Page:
Blurb about "An Iris" on P4k

Meeting of Important People
MySpace, website, Twitter, Facebook
Fascinating interview with lead singer Josh Verbanets from the guys at Draw Us Lines.

Mariage Blanc
MySpace, Twitter, Facebook

Concert review: TV Buddhas, The National Rifle, Thin Sketch, Fillmore Jive

TV Buddhas, The National Rifle, Thin Sketch, Fillmore Jive
Friday September 3, 2010 at 31st Street Pub
with Leigh, Paul

I had never been to the 31st Street Pub, and I would like to return. I don't think the TV Buddhas would agree with me. Well, I suppose they'd agree I was there, but I can't say for sure whether they'll go back there. The bar was mostly empty and, among the small crowd, nobody was all that enthusiastic. The band members themselves seemed rather apathetic and played a pretty short set, unfortunately. From the videos of them I watched on YouTube in the days leading up to the show, I was expecting a raucous romp; what I did see was some noisy garage rock music, but it was missing that extra pizzazz that characterizes a really good show. Maybe it was the beginning of their tour, maybe it was the lackluster crowd, maybe they had shitty pizza for dinner . . . who knows. Ultimately, I liked their sound but was not blown away. Ultimately, though, I believe the 31st Street Pub can be a great place for a show and I think the TV Buddhas can put on a great show and, in my eyes, they both deserve another chance.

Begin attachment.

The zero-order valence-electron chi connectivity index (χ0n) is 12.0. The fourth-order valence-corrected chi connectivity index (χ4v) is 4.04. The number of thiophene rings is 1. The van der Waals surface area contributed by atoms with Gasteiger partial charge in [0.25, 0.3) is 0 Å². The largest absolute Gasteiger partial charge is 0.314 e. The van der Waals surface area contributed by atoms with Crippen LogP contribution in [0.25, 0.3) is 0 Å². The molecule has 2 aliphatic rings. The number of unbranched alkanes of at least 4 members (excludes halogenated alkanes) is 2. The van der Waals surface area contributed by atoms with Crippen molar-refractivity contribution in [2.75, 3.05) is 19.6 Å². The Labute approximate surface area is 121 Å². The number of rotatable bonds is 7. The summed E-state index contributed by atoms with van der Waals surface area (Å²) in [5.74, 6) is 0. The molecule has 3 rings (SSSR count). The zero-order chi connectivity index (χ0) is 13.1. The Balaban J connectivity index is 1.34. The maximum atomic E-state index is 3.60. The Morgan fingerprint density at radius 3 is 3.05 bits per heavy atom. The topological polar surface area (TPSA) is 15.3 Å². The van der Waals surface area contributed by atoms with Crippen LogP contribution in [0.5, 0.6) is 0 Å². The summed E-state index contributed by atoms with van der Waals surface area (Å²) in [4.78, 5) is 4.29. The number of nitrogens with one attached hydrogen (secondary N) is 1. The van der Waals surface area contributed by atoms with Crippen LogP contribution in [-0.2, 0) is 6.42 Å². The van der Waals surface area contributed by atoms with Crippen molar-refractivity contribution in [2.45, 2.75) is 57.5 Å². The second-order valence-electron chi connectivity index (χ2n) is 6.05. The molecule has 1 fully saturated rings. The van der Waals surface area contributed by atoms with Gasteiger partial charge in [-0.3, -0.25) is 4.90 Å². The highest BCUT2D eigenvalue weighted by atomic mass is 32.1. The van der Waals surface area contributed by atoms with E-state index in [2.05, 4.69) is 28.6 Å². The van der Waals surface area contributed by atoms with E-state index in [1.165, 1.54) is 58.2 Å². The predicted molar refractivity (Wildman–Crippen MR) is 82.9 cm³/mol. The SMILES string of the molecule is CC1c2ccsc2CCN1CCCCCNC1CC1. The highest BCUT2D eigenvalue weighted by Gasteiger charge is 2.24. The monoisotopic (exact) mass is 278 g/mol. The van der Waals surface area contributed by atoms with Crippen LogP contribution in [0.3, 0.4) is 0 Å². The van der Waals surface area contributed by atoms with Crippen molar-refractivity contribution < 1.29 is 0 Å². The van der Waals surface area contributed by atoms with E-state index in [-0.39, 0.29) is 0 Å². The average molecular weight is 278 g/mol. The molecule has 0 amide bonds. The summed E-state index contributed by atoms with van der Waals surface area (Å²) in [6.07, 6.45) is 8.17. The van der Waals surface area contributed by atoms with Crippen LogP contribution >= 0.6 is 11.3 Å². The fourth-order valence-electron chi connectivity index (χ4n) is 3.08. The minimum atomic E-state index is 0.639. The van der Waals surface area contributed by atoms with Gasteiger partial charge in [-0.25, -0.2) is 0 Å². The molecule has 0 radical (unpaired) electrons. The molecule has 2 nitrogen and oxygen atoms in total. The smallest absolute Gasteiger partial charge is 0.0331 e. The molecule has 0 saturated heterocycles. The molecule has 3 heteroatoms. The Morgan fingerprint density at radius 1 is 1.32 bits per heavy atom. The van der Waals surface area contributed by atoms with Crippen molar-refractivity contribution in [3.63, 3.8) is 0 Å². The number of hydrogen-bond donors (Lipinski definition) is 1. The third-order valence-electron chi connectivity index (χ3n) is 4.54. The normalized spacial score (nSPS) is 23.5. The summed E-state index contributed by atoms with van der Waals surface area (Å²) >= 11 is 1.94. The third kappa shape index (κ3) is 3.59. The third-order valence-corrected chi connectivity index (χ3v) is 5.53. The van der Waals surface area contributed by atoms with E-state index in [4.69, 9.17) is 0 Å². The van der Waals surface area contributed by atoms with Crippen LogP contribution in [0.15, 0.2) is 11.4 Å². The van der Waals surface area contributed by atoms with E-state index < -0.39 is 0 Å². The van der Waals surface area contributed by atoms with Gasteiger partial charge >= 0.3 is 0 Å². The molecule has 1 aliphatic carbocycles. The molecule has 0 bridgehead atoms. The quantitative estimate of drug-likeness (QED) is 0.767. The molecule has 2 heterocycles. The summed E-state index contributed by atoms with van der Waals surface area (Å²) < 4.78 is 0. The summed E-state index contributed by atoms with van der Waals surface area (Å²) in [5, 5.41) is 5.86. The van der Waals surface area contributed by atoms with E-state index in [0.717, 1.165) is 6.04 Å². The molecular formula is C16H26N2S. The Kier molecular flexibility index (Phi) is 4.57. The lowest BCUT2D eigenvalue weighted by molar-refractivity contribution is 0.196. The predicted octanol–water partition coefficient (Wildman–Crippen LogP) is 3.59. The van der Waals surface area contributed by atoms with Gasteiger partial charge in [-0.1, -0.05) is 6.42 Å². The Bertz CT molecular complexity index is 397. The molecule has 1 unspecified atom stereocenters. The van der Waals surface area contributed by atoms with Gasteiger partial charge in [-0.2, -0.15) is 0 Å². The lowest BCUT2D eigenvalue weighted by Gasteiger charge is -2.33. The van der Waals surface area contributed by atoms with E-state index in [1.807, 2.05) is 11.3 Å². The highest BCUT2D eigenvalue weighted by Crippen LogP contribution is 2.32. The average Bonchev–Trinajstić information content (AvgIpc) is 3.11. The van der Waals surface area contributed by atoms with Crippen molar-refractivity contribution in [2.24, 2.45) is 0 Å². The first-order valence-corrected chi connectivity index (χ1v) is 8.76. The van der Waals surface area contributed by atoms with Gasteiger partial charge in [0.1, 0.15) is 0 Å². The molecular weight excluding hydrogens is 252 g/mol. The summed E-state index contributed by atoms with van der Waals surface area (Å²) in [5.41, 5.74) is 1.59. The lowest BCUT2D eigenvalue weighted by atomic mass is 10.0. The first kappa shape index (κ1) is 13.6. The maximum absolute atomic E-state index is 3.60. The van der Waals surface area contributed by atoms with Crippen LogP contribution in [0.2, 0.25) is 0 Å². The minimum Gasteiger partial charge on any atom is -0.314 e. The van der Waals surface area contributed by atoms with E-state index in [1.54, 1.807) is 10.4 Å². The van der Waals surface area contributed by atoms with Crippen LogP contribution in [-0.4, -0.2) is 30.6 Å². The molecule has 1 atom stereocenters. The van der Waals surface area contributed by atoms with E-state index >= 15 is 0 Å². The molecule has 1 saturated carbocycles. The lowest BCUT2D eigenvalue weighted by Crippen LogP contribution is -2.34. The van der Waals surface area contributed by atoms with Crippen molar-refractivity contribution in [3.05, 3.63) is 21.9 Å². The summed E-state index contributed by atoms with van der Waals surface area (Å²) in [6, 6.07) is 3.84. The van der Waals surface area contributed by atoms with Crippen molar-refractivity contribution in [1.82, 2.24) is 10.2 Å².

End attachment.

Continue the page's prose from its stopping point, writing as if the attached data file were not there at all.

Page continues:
I had been out for dinner & drinks with some friends at Hemingway's in Oakland, and we caught the 54C towards the Strip on the late side, just arriving in time to see the last song by Fillmore Jive, the first local opener. I've seen them before and liked their live sound: super noisy guitar and drum duo with lots of effects-laden riffs and pounding drums. It's a real wall of sound for just two people and they can turn any of their songs into an extended jam session. It's a shame we only caught the end of their last jam, but it was quite a marvel to witness. They kicked on a strobe light while the guitarist was alternately wailing on the strings and then heaving his guitar at the amp to feed the reverb, but then the drummer took control and brought the rhythm down to a crawl, and then they started up again! Fillmore Jive went out with a veritable bang, that's for sure. I look forward to catching them again this Friday.